So you are limited to CM93 charts? No Linux support? Android? Looks very convenient but those limitations are something to think about. Does the software have important features not found in OCPN? Does it cost less than a cheap USB GPS? I think it is a good concept but needs a lot more development. It is kind of hard to beat free OCPN and nearly all the charts in the world including CM93, and a cheap USB puck style GPS. Runs nicely on nearly all serious operating systems, and even runs on the $35 Raspberry Pi. Well, okay yeah you need a screen, too, but a 7" screen is pretty cheap, too. Runs nice on my old Samsung Note 3 as well as my Ubuntu laptops and RPi 3 and 4. Runs on Windows, too, I believe.



When they open up that Nimble system a bit more, and get the price down in the $30 range, it will be a very interesting system. E140 is just waaaaaaaay too much to pay for a very ordinary USB GPS and software that doesn't really do very much.



They charge money for just the software? Tsk tsk.


I will be keeping my eye out for further developments, though. It does have potential.
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Old 06-01-2020, 10:13   #15
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Re: Help for a navigation noob please

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Originally Posted by Woodland Hills View Post
Given the plethora of good cheap tablet based navigation programs and cheap accurate gps/Glonass receivers why would anyone take the time and trouble to learn celestial navigation in 2020? Or even bother with paper charts? If you are worried about losing your navigation system get a backup system. We have 6 tablets and phones able to run Navionics and AquaMaps, three handheld Garmin gps units and a Furuno MFD Navigation system. We also have five GPS receivers onboard to feed them all including those built into various devices. The chance of being without accurate position and navigation data is vanishingly small.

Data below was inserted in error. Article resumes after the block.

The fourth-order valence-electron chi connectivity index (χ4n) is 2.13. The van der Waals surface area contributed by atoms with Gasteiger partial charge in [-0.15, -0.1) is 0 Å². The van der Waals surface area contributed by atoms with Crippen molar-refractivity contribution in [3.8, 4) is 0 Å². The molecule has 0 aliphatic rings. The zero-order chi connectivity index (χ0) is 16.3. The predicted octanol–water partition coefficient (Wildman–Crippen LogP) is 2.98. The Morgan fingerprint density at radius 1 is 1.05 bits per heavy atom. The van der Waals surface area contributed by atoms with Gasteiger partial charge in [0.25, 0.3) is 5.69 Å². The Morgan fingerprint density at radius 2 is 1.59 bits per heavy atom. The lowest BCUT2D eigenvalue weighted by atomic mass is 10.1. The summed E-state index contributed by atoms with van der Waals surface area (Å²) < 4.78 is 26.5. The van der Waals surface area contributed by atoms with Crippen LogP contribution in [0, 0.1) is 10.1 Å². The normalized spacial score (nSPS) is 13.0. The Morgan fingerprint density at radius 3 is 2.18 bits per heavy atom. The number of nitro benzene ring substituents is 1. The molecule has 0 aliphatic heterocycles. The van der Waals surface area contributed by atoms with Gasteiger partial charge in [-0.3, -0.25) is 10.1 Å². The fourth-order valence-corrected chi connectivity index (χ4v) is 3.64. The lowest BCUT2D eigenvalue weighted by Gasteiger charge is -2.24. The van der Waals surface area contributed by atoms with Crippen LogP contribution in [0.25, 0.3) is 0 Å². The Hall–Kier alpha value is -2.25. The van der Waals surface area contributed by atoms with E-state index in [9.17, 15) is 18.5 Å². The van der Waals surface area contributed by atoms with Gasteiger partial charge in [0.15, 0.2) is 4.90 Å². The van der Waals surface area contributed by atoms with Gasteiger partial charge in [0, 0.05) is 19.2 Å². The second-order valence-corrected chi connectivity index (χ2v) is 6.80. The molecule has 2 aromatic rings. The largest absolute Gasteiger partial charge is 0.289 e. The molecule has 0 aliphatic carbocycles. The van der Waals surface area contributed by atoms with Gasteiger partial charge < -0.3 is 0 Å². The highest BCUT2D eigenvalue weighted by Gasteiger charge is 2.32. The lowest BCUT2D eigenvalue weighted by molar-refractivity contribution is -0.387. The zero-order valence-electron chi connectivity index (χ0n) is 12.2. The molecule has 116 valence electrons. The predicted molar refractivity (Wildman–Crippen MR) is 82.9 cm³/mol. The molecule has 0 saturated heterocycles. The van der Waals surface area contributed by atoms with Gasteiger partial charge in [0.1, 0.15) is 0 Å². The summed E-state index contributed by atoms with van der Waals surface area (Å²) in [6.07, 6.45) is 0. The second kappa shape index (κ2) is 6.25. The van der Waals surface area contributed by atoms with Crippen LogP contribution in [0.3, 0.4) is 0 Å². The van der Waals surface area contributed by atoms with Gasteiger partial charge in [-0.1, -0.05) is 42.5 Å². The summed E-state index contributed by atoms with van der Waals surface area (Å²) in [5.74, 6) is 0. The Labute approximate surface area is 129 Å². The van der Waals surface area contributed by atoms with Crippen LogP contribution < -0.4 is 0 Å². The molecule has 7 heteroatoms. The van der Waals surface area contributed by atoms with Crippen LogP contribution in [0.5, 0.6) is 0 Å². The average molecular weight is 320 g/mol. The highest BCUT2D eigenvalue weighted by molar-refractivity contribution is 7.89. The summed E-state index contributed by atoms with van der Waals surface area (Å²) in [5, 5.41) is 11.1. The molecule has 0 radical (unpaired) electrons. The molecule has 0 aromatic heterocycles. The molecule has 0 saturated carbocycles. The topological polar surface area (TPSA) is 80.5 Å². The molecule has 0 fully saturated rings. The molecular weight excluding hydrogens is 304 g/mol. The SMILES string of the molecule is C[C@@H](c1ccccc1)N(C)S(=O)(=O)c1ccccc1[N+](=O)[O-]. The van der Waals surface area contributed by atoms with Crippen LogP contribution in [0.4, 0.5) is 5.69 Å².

If you want to use a sextant and reduce sun or star sights, you had better be good at number-crunching or have a calculator or two or three or more onboard to help out. Donít forget to bring enough batteries too. A small math error can have huge implications.
I am sure the traditionalists will pillory me for stating the obvious, but this works for us as well as tens of thousands of others worldwide. If you are going to make your departure dependent upon your complete proficiency in celestial navigation you may be waiting a very long time.....
In some countries and their merchant navies and military is the the law to have Paper charts available for the reasons stated A POWER CUT and good seamanship. also by understanding navigation on your charts will aid your skills on your chartplotter, which I may add is classified as an assistant to proper navigation.

Sorry (to Wife) I was looking at my blank chartplotter screen as the power went down, and I had no charts to plot my GPS on nor did I know how to take a bearing or understand any of the Cardinal bouys , so I did not see that reef out there
A bit like understanding the rules of the Sea but who cares about them